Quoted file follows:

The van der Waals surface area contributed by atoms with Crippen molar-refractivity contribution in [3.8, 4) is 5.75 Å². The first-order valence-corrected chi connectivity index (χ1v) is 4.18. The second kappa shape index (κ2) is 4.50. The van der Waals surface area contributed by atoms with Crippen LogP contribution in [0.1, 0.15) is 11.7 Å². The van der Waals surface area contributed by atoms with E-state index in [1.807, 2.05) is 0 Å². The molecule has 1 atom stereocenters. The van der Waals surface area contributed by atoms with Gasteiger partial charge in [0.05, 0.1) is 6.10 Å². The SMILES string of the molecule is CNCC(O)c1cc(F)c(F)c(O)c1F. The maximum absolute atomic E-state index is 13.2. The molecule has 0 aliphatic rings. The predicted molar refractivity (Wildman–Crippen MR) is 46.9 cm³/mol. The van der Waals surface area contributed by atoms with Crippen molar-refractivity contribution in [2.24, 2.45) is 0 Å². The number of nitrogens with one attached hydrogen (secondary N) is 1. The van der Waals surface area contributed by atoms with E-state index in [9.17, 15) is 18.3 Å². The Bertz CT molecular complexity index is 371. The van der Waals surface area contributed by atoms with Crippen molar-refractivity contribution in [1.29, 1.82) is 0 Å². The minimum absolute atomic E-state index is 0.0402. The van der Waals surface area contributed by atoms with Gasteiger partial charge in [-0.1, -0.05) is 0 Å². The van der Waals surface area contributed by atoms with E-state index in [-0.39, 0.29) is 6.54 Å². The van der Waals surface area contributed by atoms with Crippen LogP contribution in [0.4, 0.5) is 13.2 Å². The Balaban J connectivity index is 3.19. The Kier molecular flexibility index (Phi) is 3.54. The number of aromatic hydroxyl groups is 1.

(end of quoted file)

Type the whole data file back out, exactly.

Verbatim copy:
The van der Waals surface area contributed by atoms with Crippen molar-refractivity contribution in [3.8, 4) is 5.75 Å². The first-order valence-corrected chi connectivity index (χ1v) is 4.18. The second kappa shape index (κ2) is 4.50. The van der Waals surface area contributed by atoms with Crippen LogP contribution in [0.1, 0.15) is 11.7 Å². The van der Waals surface area contributed by atoms with E-state index in [1.807, 2.05) is 0 Å². The molecule has 1 atom stereocenters. The van der Waals surface area contributed by atoms with Gasteiger partial charge in [0.05, 0.1) is 6.10 Å². The SMILES string of the molecule is CNCC(O)c1cc(F)c(F)c(O)c1F. The maximum absolute atomic E-state index is 13.2. The molecule has 0 aliphatic rings. The predicted molar refractivity (Wildman–Crippen MR) is 46.9 cm³/mol. The van der Waals surface area contributed by atoms with Crippen molar-refractivity contribution in [2.24, 2.45) is 0 Å². The number of nitrogens with one attached hydrogen (secondary N) is 1. The van der Waals surface area contributed by atoms with E-state index in [9.17, 15) is 18.3 Å². The Bertz CT molecular complexity index is 371. The van der Waals surface area contributed by atoms with Crippen molar-refractivity contribution in [1.29, 1.82) is 0 Å². The minimum absolute atomic E-state index is 0.0402. The van der Waals surface area contributed by atoms with Gasteiger partial charge in [-0.1, -0.05) is 0 Å². The van der Waals surface area contributed by atoms with E-state index in [-0.39, 0.29) is 6.54 Å². The van der Waals surface area contributed by atoms with Crippen LogP contribution in [0.4, 0.5) is 13.2 Å². The Balaban J connectivity index is 3.19. The Kier molecular flexibility index (Phi) is 3.54. The number of aromatic hydroxyl groups is 1.